An Introduction to first Reptiles on Earth

Mention ancient reptiles, and most people think of dinosaurs. But dinosaurs were actually very advanced reptiles, and only appeared on the earth many millions of years after the reptile class began. Even the popular movie, Jurassic Park, gives a somewhat erroneous view, as the majority of the dinosaurs featured in it actually lived in the Cretaceous period, more recent than the Jurassic.

Reptiles go back to the Carboniferous epoch, before flowering plants, when the earth was dominated by giant ferns, tree-sized club-mosses, and strange plants called seed ferns. The earliest reptiles were hardly distinguishable from amphibians. The Devonian period of the Carboniferous epoch was known for its great amphibians such as Seymouria, large predators occupying a niche similar to the alligators of today. The most important difference between amphibians and reptiles was the development of the shelled egg. This allowed reptiles to live and reproduce away from water.

Early reptiles were still rather amphibian-like in their overall structure: legs splayed out sideways, bellies just barely lifted from the ground, tails dragging behind – in short, a salamander-like gait. This gait is preserved even today in the crocodilians, a very ancient group, much older than dinosaurs, that has changed but little in the intervening epochs. Corcodilians swimming motion is based on waving the body and tail side-to-side, again, just like salamanders, and in fact like the majority of fish. There is thus a definite continuity from the amphibian Seymouria of the Devonian to the mighty reptilian crocodile of today.

As the Devonian gave way to the Permian, reptiles came to predominate. One of the best-known reptiles of this period, featured in many a picture book, is Dimetrodon. This is the famous sail-backed reptile. Its tall, ribbed sail is believed to have been used in temperature control – by turning the sail broadside to the sun, this cold-blooded animal could more quickly absorb enough heat to warm its thick, ponderous body. Somewhat later was Edaphosaurus, another sail-backed reptile, with a more refined sail shape.

What is less well-known about Dimetrodon is that it was what is known as a “mammal-like” reptile; that is, it showed certain characteristics which today are associated with mammals, and is considered to be an evolutionary precursor of mammals. Mammal-like reptiles were the dominant group in Permian times, even as mammals are nowadays. Before the dinosaurs even appeared on the scene, the mammals would already be there. These earliest mammals would have been egg-layers, like the echidnas and platypus of today. The egg-laying mammals, or monotremes, may in a sense be called “reptile-like mammals,” and are the nearest living relatives of the mammal-like reptiles of the Permian. Perhaps this accounts for the unusual characteristic of the platypus, in which the males have a venom spur on the ankle. Venom is rare in mammals, but occurs today in four different families of reptiles. It would be interesting to know whether any of the Permian mammal-like reptiles were venomous.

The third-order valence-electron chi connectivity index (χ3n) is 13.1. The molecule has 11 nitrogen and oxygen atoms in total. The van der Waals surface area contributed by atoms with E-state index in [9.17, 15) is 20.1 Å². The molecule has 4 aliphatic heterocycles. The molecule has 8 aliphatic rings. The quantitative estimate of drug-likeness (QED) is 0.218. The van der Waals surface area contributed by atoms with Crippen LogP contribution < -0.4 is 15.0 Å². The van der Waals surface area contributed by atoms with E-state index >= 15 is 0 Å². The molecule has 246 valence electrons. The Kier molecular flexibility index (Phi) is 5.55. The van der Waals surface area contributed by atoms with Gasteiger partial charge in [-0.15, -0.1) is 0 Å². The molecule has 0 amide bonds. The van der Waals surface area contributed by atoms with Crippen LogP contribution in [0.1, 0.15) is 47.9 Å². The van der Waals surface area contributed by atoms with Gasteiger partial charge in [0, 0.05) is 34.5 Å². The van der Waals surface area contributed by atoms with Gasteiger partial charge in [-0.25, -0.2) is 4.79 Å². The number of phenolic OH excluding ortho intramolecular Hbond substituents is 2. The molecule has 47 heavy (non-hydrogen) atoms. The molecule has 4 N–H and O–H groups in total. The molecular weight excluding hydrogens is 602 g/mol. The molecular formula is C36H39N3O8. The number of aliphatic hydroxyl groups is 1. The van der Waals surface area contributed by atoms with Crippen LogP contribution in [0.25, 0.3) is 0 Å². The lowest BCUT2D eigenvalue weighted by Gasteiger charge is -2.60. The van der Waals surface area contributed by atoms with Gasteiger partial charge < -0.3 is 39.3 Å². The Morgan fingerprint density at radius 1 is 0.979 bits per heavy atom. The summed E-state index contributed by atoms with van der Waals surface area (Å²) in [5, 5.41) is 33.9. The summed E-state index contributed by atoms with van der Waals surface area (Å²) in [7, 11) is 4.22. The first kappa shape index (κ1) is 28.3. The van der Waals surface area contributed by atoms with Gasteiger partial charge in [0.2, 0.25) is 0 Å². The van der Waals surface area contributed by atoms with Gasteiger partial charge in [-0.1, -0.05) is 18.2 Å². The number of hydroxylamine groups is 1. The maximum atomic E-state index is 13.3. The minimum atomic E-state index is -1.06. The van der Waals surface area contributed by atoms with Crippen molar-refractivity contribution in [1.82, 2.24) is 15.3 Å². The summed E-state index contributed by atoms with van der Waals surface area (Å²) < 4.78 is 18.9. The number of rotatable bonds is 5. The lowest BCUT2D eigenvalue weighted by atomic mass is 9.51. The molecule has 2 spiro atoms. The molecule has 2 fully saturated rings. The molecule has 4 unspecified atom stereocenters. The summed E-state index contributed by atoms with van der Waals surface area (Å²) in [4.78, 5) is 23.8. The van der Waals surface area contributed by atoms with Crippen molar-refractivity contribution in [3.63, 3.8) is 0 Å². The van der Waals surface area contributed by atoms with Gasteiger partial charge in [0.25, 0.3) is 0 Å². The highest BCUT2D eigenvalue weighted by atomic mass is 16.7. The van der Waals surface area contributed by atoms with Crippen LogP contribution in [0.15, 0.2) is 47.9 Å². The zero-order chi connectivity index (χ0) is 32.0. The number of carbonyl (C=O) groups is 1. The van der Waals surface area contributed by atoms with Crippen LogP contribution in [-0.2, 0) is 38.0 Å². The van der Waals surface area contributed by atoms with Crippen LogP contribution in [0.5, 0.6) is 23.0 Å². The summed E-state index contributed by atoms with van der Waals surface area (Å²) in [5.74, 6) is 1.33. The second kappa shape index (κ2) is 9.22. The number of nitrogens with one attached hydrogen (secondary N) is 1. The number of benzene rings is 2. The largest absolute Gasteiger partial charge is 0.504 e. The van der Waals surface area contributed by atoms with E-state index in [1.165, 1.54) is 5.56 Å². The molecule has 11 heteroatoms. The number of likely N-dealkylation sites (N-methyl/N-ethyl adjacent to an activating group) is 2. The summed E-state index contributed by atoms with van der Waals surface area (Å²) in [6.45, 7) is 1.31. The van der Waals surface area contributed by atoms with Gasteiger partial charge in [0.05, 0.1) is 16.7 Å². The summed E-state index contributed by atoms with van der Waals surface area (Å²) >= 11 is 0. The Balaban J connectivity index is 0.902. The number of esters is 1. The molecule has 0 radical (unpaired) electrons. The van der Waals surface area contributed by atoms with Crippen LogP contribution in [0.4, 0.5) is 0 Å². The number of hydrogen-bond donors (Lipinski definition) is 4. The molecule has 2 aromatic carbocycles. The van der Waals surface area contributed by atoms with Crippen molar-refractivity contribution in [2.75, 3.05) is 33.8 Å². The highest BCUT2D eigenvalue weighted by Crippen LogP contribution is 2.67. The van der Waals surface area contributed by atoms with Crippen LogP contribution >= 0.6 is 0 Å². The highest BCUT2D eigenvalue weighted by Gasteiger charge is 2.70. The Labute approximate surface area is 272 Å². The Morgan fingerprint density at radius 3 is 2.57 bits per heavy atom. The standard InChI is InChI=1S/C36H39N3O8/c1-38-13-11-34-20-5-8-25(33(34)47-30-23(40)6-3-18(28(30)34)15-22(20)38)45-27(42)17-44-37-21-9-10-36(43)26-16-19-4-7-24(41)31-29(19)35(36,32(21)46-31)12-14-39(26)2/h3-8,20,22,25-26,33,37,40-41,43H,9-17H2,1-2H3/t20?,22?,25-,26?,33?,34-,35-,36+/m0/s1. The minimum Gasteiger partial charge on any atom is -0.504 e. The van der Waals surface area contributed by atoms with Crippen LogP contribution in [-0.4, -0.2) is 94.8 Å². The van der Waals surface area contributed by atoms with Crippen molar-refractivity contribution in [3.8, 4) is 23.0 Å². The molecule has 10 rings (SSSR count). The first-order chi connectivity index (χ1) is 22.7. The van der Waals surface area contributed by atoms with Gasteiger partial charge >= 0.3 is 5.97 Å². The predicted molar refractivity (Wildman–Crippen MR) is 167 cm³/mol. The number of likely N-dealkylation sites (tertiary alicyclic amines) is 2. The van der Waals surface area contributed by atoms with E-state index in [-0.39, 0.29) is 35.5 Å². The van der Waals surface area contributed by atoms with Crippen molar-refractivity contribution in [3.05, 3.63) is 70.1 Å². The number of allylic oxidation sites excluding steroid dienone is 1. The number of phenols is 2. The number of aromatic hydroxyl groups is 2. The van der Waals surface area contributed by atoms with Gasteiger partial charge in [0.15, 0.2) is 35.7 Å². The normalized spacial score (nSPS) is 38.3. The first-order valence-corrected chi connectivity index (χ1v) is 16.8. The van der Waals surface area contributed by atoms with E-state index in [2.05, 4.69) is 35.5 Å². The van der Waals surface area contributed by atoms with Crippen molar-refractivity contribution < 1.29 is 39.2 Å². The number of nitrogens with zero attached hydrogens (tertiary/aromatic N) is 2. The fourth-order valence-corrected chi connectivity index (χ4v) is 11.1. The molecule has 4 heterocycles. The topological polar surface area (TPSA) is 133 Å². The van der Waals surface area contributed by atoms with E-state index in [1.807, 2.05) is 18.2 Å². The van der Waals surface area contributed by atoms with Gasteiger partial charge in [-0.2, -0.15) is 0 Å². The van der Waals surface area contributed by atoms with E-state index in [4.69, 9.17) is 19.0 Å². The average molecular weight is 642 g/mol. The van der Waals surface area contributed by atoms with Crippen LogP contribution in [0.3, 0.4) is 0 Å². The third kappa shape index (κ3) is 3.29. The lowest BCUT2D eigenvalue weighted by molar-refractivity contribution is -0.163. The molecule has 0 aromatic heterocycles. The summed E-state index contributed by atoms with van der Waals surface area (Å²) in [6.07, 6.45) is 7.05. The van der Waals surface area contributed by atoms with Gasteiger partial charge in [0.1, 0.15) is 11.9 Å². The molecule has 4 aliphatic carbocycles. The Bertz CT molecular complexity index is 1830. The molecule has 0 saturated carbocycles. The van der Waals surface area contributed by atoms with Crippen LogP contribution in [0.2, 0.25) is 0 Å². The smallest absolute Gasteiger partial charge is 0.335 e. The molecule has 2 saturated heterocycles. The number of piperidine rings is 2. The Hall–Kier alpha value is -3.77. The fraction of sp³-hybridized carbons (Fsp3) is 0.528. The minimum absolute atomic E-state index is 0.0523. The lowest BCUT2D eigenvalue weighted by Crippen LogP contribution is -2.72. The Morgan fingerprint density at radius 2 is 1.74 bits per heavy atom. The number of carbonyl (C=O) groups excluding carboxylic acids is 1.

In addition to the Carboniferous forests and earliest reptiles, the Devonian was also the time of the first great flourishing of insects, and insects likely formed the main diet of the smaller early amphibians and reptiles. Larger amphibians like Seymouria, and its reptilian successors the crocodilians, would have been predators on the smaller species, and probably on fishes as well. No doubt many of the mammal-like reptiles were also predators, even as the egg-laying echidnas of today are primitive insect eaters little different from salamanders and small lizards. But in the lush vegetation and tropical climate of those days, herbivory was for the first time becoming a viable option for land-dwelling vertebrates. Certain groups of early reptiles were the first plant-eating vertebrates on land, and in time gave rise to the great plant-eating dinosaurs; this legacy continues to this day – there are no plant-eating amphibians, but the plant-eating habit is found among reptiles, in the turtles and some families of lizards.

Thus we see that the first reptiles on earth were the bridge from the amphibians, not just to modern reptiles, but to mammals as well. Our own mammalian bloodline thus goes back to before the dinosaurs. The dinosaurs, spectacular though they were in their heyday, were but a side branch of evolution, giving rise to the birds (and there never was an Age of Birds); whereas the obscure and all-but-forgotten early reptiles turned out to be the main stream, who sowed the seeds of the Age of Mammals – and hence, ultimately, of Man.